Conversely, other toxic substances used intensively in industries like agriculture face no regulation whatsoever, even though clinical research suggests a high correlation with neurologic conditions like Parkinson's. The toxic herbicide paraquat is one such chemical hazard banned in more than 60 countries worldwide due to its association with PD. Paraquat is heavily utilized in US agricultural practices but requires training and licensing to apply it on crops safely. 

Despite issuing measures to handle the pesticide with caution, the EPA downplays paraquat's connection to Parkinson's, even reapproving it for agricultural use until 2035. In 2018, California used 1.3 million pounds of paraquat, meaning roughly 30% of the total 4.2 million pounds applied in the US that year. Coincidentally, California reported the highest number of Parkinson's diagnoses in 2018, with 85,100 confirmed cases. Even more concerning, the states with the following highest reported cases of Parkinson's in that period, namely Florida (64,000), Texas (52,500), New York (48,000), and Pennsylvania (35,400), regularly used large quantities of paraquat.  

The US agricultural sector's overreliance on toxic herbicides like paraquat represents a severe health hazard for the nearly 3 million farmworkers and associated farming communities across the country. Men face a higher risk of direct exposure to paraquat's toxicity during the mixing, application, and clean-up processes. By comparison, women face a higher indirect exposure risk during planting and crop harvesting. Individuals in agricultural communities face additional exposure risks due to farmworkers unintentionally carrying the substance indoors as residue on their footwear, clothing, hair, or skin. 

Increasing Awareness and Improving Outcomes for Women Diagnosed with Parkinson's

Since men are more likely to be diagnosed with the condition, an erroneous perception has developed around PD as a largely male-centered risk. This mistaken belief could partly explain why women face a 61% longer wait time than men to be correctly diagnosed and receive specialist treatment referrals.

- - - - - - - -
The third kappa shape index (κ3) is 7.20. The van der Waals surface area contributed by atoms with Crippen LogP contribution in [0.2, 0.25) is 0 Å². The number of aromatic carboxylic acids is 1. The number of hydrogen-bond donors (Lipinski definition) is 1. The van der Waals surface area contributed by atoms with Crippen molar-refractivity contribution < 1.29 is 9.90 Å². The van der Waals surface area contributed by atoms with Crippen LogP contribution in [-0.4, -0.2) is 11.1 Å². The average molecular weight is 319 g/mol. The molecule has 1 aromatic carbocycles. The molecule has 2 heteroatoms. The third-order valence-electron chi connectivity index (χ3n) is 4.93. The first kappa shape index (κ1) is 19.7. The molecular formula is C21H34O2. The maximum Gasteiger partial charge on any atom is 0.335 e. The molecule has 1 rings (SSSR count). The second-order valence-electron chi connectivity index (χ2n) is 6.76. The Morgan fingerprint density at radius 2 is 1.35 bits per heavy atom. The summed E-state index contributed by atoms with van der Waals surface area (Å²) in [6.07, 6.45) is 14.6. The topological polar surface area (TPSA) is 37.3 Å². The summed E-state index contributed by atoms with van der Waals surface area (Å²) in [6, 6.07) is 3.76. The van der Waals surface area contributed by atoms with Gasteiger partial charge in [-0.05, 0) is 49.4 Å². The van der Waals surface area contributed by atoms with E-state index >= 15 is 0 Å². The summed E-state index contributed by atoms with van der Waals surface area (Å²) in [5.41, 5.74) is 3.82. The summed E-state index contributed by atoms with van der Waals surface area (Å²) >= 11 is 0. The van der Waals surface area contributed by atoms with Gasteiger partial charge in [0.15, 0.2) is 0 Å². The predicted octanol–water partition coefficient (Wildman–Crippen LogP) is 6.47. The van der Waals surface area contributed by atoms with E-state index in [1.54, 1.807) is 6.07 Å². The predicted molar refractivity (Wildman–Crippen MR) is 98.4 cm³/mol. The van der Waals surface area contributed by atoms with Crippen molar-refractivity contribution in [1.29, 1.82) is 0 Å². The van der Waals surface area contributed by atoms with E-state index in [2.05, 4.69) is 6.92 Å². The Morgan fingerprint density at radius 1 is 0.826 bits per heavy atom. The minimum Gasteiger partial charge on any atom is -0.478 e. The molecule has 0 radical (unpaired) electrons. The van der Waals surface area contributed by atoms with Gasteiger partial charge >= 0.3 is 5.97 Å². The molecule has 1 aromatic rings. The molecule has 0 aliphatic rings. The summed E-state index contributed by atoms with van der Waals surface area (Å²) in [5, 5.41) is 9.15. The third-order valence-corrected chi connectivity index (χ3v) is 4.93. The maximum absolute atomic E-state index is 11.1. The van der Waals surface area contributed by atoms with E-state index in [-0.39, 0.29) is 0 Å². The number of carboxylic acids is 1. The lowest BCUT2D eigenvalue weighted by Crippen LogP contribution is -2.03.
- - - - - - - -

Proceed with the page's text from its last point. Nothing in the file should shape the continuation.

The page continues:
PD affects individuals indiscriminately, regardless of age, ethnicity, or gender. Despite this, research seems to indicate that women with early or moderate symptoms report more pain than men and are more likely to experience anxiety, depression, and disturbed sleeping patterns before reporting any motor dysfunctions. Women who haven't yet reached menopause are especially recommended to track their hormone cycles and the progression of their 
Parkinson's symptoms. 

Healthcare providers should consider gender differentials and adjust their treatment accordingly for women's reduced weight and particular drug metabolism. At the same time, physicians should be provided with the proper guidance and resources to precisely identify, diagnose, and treat female-specific Parkinson's symptoms. Concurrently, the EPA can reduce Parkinson's-related risks by efficiently regulating toxic herbicides that are highly correlated with the condition. 

Considering the plethora of biological differences and social barriers affecting women and men in differing ways, a more extensive public awareness of gender-specific factors and institutional involvement are required to improve the condition of women struggling with Parkinson's. Seeing how women are severely underrepresented in Parkinson's epidemiologic research, more efforts are needed to better understand their specific risk factors, enabling the development of timely and more suitable treatment and care options for women's particular needs.

About the Author
Miguel Leyva serves as a Case Manager with Atraxia Law, assisting individuals injured by toxic substances to gather and organize the required information that supports their paraquat exposure and Parkinson's claim against the manufacturing companies.


View the very BEST Environmental Illness Videos!